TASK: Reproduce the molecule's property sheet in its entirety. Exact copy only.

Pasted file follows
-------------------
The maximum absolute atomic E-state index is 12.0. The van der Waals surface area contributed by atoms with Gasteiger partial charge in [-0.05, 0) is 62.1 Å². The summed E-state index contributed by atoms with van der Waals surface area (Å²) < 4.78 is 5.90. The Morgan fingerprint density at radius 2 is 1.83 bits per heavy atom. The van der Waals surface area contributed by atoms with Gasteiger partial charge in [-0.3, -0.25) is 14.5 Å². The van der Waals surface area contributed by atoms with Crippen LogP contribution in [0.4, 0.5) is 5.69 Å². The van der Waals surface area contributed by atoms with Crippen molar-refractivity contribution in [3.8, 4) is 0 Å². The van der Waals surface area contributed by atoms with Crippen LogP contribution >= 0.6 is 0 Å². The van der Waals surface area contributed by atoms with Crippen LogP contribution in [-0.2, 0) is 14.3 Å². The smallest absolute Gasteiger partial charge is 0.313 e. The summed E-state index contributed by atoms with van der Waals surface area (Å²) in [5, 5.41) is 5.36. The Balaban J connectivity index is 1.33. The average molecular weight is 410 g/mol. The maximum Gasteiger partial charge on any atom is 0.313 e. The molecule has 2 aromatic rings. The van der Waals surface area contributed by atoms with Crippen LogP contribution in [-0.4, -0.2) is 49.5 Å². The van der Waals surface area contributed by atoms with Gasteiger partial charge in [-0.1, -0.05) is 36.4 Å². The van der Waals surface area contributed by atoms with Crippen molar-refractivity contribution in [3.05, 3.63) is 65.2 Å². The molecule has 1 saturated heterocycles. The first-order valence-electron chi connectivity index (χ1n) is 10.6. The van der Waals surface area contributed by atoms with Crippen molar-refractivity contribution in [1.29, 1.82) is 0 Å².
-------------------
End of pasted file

The maximum absolute atomic E-state index is 12.0. The van der Waals surface area contributed by atoms with Gasteiger partial charge in [-0.05, 0) is 62.1 Å². The summed E-state index contributed by atoms with van der Waals surface area (Å²) < 4.78 is 5.90. The Morgan fingerprint density at radius 2 is 1.83 bits per heavy atom. The van der Waals surface area contributed by atoms with Gasteiger partial charge in [-0.3, -0.25) is 14.5 Å². The van der Waals surface area contributed by atoms with Crippen LogP contribution in [0.4, 0.5) is 5.69 Å². The van der Waals surface area contributed by atoms with Crippen molar-refractivity contribution in [3.8, 4) is 0 Å². The van der Waals surface area contributed by atoms with Crippen LogP contribution >= 0.6 is 0 Å². The van der Waals surface area contributed by atoms with Crippen LogP contribution in [-0.2, 0) is 14.3 Å². The smallest absolute Gasteiger partial charge is 0.313 e. The summed E-state index contributed by atoms with van der Waals surface area (Å²) in [5, 5.41) is 5.36. The Balaban J connectivity index is 1.33. The average molecular weight is 410 g/mol. The maximum Gasteiger partial charge on any atom is 0.313 e. The molecule has 2 aromatic rings. The van der Waals surface area contributed by atoms with Crippen LogP contribution in [-0.4, -0.2) is 49.5 Å². The van der Waals surface area contributed by atoms with Gasteiger partial charge in [-0.1, -0.05) is 36.4 Å². The van der Waals surface area contributed by atoms with Crippen molar-refractivity contribution in [3.05, 3.63) is 65.2 Å². The molecule has 1 saturated heterocycles. The first-order valence-electron chi connectivity index (χ1n) is 10.6. The van der Waals surface area contributed by atoms with Crippen molar-refractivity contribution in [1.29, 1.82) is 0 Å².